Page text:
The people who behave in this way, I suspect, are not at all the type of people I have described above. They are far too numerous for that, and if all the people who did it were true psychopaths the murder rate would be a hundred or a thousand times higher than it is. Having more of a choice, then, than those who suffer from congenital moral insanity, are they in fact worse people than the latter? Their crimes are less serious but more numerous. How many small crimes make a large one? If there is no common unit of badness, so that, for example, one murder without extenuation would equal a thousand Hitler units, while dropping a chocolate wrapper would equal one Hitler unit, such that a thousand dropped wrappers would equal one murder, how could one ever compare, at least scientifically, the badness of acts? If the answer is moral intuition, the door to relativism is opened: for my moral intuition is not the same as yours and may even be diametrically opposed to it. Whose intuition is to prevail? And yet, when we say that a certain action is bad, we are not merely saying I don’t approve of it: we believe, on the contrary, that we are making a judgment that corresponds to a reality independent of our mental state.
All these problems are too difficult for me, I gave up on them a long time ago, only for Graves’ poem to come along and resuscitate them in my mind.
His last stanza seems to me interesting, if slightly confused. It goes:
When Graves asks who can cast out evil, he seems to be referring to the whole of Mankind, in effect to Original Sin. Clearly it is unrealistic to expect a human existence without evil, for even if we are not born to it, exactly, we are certainly born to the capacity for it. As to those – few in number – who seem to be born to nothing else, death is not always the only cure: they seem sometimes to mature out of their moral insanity.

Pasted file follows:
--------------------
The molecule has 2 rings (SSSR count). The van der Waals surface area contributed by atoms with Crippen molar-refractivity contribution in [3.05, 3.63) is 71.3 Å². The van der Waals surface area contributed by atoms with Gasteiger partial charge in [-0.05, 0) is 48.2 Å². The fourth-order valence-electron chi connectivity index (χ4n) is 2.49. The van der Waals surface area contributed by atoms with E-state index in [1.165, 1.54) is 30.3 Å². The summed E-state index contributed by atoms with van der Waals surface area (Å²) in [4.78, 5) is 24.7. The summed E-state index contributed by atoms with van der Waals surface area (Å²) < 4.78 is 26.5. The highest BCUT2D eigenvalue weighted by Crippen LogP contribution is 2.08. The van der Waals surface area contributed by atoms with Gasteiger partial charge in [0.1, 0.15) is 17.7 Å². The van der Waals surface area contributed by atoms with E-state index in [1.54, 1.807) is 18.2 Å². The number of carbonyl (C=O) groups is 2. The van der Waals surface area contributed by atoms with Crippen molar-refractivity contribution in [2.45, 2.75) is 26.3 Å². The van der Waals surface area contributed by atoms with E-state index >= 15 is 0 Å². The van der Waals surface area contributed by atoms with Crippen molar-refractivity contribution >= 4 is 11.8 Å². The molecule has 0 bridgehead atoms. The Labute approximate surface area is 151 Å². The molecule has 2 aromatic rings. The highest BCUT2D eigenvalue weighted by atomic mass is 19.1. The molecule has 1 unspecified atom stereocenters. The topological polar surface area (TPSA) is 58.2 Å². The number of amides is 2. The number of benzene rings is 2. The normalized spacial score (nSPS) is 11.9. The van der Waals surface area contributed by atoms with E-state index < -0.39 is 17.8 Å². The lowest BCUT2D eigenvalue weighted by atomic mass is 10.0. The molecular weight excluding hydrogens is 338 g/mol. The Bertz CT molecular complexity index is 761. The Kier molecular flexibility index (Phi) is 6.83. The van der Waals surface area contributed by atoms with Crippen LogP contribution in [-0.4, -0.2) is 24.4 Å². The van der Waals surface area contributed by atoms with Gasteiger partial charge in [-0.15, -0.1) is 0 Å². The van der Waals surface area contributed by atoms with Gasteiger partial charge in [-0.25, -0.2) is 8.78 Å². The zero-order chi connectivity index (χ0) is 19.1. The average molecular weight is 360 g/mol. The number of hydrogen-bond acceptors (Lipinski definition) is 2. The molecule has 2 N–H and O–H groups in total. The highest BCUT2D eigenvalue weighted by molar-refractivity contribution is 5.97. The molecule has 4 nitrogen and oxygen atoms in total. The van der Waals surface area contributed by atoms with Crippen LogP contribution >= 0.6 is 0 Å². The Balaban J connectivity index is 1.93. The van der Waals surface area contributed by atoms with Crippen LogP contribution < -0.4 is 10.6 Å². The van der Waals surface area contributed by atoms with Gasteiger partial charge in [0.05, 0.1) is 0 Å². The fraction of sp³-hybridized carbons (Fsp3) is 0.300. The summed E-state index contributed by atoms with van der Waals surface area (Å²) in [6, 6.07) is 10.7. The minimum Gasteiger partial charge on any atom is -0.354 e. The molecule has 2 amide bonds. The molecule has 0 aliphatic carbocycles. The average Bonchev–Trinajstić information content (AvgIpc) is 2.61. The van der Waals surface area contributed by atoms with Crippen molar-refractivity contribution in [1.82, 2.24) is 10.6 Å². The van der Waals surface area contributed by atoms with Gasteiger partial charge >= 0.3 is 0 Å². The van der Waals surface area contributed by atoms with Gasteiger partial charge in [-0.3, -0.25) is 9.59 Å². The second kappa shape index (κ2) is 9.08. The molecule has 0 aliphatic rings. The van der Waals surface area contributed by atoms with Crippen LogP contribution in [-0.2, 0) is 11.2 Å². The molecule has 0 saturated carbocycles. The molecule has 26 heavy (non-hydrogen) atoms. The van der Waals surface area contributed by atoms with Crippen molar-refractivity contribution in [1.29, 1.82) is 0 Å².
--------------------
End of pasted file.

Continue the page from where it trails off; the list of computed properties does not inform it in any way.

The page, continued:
But the last two lines are the most curious: for in them Graves opposes not good to evil, but love. And in doing so, he is very modern indeed, despite his age at the time and the fact that he grew up an Edwardian.
A lack of love may certainly be a psychological source of evil where it is not congenital; but that does not mean that love is itself the antonym of evil, either in common parlance or in philosophy. It might be difficult to imagine a person who could not love to be capable of doing right, but that does not mean that love is coterminous with the good. Indeed, it is perfectly possible to imagine people doing evil for the sake of love. Indeed, An Evil Love is the title of a book written about Fred and Rose West, two notorious serial killers, who kidnapped young women to torture them sexually and then kill them.
The opposition of love to evil in effect empties the notion of good of almost all its rational quality, for it is notorious that love is like the wind, it bloweth where it listeth. If love justifies actions and makes them necessarily good, then to be good is merely an emotional state. And this is very gratifying because it requires no discipline at all, no suppression of inclinations, so long as they can be said to arise from love.
In another poem, In the Name of Virtue, Graves says:
How easy life becomes when virtue consists of listening to your inner angel!
Are poets the unacknowledged legislators of the world?
Theodore Dalrymple's latest book is Threats of Pain and Ruin from New English Review Press.